When Bedford College merged with Royal Holloway College in 1985, the latter acquired the eclectic collection of artist, activist, and collector Christiana Herringham (1851–1929). Encompassing 170 of her own drawings, watercolours and paintings, photographs of her travels to India, works by contemporary women artists, and arts and crafts from Japan, India and China, the collection reflects Herringham's own wide interests.
A respected artist during her lifetime, she was also well regarded for her art historical expertise. The artist Walter Sickert described her as 'the greatest living critic'. By the 1980s, however, her name had faded into obscurity. After Royal Holloway acquired the collection, most of the works were put into storage and forgotten until they were rediscovered in 2014. Since then, new research has uncovered a wealth of information, helping bring to light this complex and fascinating woman.
Christiana Jane Herringham was the daughter of Thomas Wilde Powell, a stockbroker and patron of the Arts and Crafts Movement, who instilled a strong sense of philanthropy in his children. By 1871, Herringham was enrolled at the Female School of Art in London. However, her studies were soon interrupted by her mother's death. As the eldest of nine children, Herringham became responsible for running the household and helping care for her siblings.
Domestic responsibilities do not appear to have completely hindered her ambitions, though, as later in the decade she attended classes at the newly opened Slade School of Fine Art. The school was considered groundbreaking for admitting women on the same terms as men. Many of the artists in Herringham's circle trained at the Slade, including Mary Lowndes, Margaret Gere, and Mary Sargant Florence.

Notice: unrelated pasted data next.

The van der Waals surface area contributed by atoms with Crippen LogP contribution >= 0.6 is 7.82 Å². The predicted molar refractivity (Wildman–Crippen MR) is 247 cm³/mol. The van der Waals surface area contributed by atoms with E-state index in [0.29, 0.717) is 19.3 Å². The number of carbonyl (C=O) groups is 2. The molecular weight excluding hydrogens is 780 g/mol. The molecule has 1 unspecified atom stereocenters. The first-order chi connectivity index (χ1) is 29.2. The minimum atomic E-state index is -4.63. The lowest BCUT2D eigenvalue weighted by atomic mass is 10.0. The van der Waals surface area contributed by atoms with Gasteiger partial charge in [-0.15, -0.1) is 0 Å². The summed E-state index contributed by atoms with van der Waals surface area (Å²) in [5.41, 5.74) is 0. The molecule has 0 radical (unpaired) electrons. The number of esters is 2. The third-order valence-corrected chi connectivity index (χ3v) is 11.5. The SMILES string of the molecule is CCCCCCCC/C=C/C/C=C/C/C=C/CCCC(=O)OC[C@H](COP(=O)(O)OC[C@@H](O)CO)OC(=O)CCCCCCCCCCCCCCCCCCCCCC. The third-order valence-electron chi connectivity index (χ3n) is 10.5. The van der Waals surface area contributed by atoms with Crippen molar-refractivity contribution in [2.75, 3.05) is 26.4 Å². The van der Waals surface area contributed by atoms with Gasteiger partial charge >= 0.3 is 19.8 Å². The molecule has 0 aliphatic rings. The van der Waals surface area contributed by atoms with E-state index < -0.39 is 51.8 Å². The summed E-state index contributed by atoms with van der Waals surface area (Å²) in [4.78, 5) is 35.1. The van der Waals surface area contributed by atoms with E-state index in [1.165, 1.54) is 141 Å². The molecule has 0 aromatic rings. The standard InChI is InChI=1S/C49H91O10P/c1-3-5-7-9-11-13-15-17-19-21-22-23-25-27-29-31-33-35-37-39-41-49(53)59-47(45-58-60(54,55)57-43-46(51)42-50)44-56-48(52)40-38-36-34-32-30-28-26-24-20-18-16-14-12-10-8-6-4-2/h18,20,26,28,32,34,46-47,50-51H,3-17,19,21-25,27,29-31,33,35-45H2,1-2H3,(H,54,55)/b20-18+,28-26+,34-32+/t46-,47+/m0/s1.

Yet, despite the school's liberal leanings, female students were still not permitted to draw the nude figure in their life classes – a key aspect of any aspiring artist's training. Herringham's life studies in Royal Holloway's collection suggest she managed to circumvent these restrictions, possibly by attending private classes – as some other women did – or during the time she spent studying in Paris.
In 1880, she married the physician Wilmot Herringham, which was followed by the birth of two sons: Christopher in 1881 and Geoffrey in 1883.
She seldom dated her work and so it is difficult to establish the extent to which motherhood impacted Herringham's artistic output, but letters by her husband reveal that she continued to paint. Throughout the 1880s, there is evidence of her exhibiting her work only once, with the Manchester Society of Women Painters.
It may have been through the Manchester Society of Women Painters that Herringham first met Annie Swynnerton, who was one of the organisation's founders. Herringham became a patron of Swynnerton's work.
In 1889, she commissioned Swynnerton to paint a portrait of her sons, and in 1908 she gave Swynnerton's Oceanid to Cartwright Hall Gallery in Bradford. She also supported other women artists, including Ethel Webling and Margaret Gere, by commissioning and purchasing their work.
Recognising the obstacles women artists faced, in 1907 she became a founding member of the Women's Guild of Arts. Established by May Morris (the daughter of William Morris), it provided a space for women to network, learn, and exhibit their work.
Herringham may have alternatively met Swynnerton through their mutual friendship with the suffrage campaigner Millicent Garrett Fawcett. In 1882, Herringham and Millicent's sister, Agnes, were co-founders of the Ladies' Residential Chambers Co. – an organisation which built flats for the new class of working middle-class women. Herringham's close relationship with the family is evidenced by the portrait she drew of Millicent and Agnes' cousin, Rhoda.
Like the Garrett family, Herringham was an ardent supporter of female suffrage. She campaigned on the behalf of numerous societies; not only Fawcett's NUWSS, but also as a member of the WSPU, the Women's Freedom League, and the Tax Resistance League. As a member of the Artists' Suffrage League, she embroidered banners, which were used in the movement's large-scale processions.
In 1893, Herringham's world was shattered by the death of her eldest son, Christopher. He was eleven years old.